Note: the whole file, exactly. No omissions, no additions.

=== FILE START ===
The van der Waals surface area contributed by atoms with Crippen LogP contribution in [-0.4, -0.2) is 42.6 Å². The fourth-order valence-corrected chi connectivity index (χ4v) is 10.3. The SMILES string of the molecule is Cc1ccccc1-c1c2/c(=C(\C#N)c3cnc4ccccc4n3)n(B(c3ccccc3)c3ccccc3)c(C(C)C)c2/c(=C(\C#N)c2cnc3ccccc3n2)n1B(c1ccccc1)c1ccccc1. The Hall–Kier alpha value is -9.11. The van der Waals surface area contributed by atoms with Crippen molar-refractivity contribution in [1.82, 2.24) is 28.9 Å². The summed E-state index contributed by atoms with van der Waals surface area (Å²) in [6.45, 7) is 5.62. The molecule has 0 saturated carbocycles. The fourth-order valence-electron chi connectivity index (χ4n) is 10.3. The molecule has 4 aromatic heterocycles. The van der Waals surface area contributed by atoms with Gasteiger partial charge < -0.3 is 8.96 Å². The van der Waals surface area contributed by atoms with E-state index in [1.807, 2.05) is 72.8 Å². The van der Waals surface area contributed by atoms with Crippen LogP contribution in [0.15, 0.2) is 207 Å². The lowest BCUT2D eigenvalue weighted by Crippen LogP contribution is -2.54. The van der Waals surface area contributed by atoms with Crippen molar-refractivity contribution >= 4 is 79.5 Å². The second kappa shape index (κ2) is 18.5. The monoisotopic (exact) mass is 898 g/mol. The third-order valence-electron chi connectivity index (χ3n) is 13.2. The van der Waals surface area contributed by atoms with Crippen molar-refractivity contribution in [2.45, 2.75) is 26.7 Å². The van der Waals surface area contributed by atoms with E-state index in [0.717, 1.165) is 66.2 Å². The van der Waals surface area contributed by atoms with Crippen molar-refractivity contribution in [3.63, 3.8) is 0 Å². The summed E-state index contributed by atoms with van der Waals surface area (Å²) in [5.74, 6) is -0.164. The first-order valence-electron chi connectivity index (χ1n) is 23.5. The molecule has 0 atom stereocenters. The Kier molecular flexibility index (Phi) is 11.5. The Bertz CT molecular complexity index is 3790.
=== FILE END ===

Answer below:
The van der Waals surface area contributed by atoms with Crippen LogP contribution in [-0.4, -0.2) is 42.6 Å². The fourth-order valence-corrected chi connectivity index (χ4v) is 10.3. The SMILES string of the molecule is Cc1ccccc1-c1c2/c(=C(\C#N)c3cnc4ccccc4n3)n(B(c3ccccc3)c3ccccc3)c(C(C)C)c2/c(=C(\C#N)c2cnc3ccccc3n2)n1B(c1ccccc1)c1ccccc1. The Hall–Kier alpha value is -9.11. The van der Waals surface area contributed by atoms with Crippen molar-refractivity contribution in [1.82, 2.24) is 28.9 Å². The summed E-state index contributed by atoms with van der Waals surface area (Å²) in [6.45, 7) is 5.62. The molecule has 0 saturated carbocycles. The fourth-order valence-electron chi connectivity index (χ4n) is 10.3. The molecule has 4 aromatic heterocycles. The van der Waals surface area contributed by atoms with Gasteiger partial charge < -0.3 is 8.96 Å². The van der Waals surface area contributed by atoms with E-state index in [1.807, 2.05) is 72.8 Å². The van der Waals surface area contributed by atoms with Crippen LogP contribution in [0.15, 0.2) is 207 Å². The lowest BCUT2D eigenvalue weighted by Crippen LogP contribution is -2.54. The van der Waals surface area contributed by atoms with Crippen molar-refractivity contribution >= 4 is 79.5 Å². The second kappa shape index (κ2) is 18.5. The monoisotopic (exact) mass is 898 g/mol. The third-order valence-electron chi connectivity index (χ3n) is 13.2. The van der Waals surface area contributed by atoms with Crippen molar-refractivity contribution in [2.45, 2.75) is 26.7 Å². The van der Waals surface area contributed by atoms with E-state index in [0.717, 1.165) is 66.2 Å². The van der Waals surface area contributed by atoms with Crippen molar-refractivity contribution in [3.63, 3.8) is 0 Å². The summed E-state index contributed by atoms with van der Waals surface area (Å²) in [5.74, 6) is -0.164. The first-order valence-electron chi connectivity index (χ1n) is 23.5. The molecule has 0 atom stereocenters. The Kier molecular flexibility index (Phi) is 11.5. The Bertz CT molecular complexity index is 3790.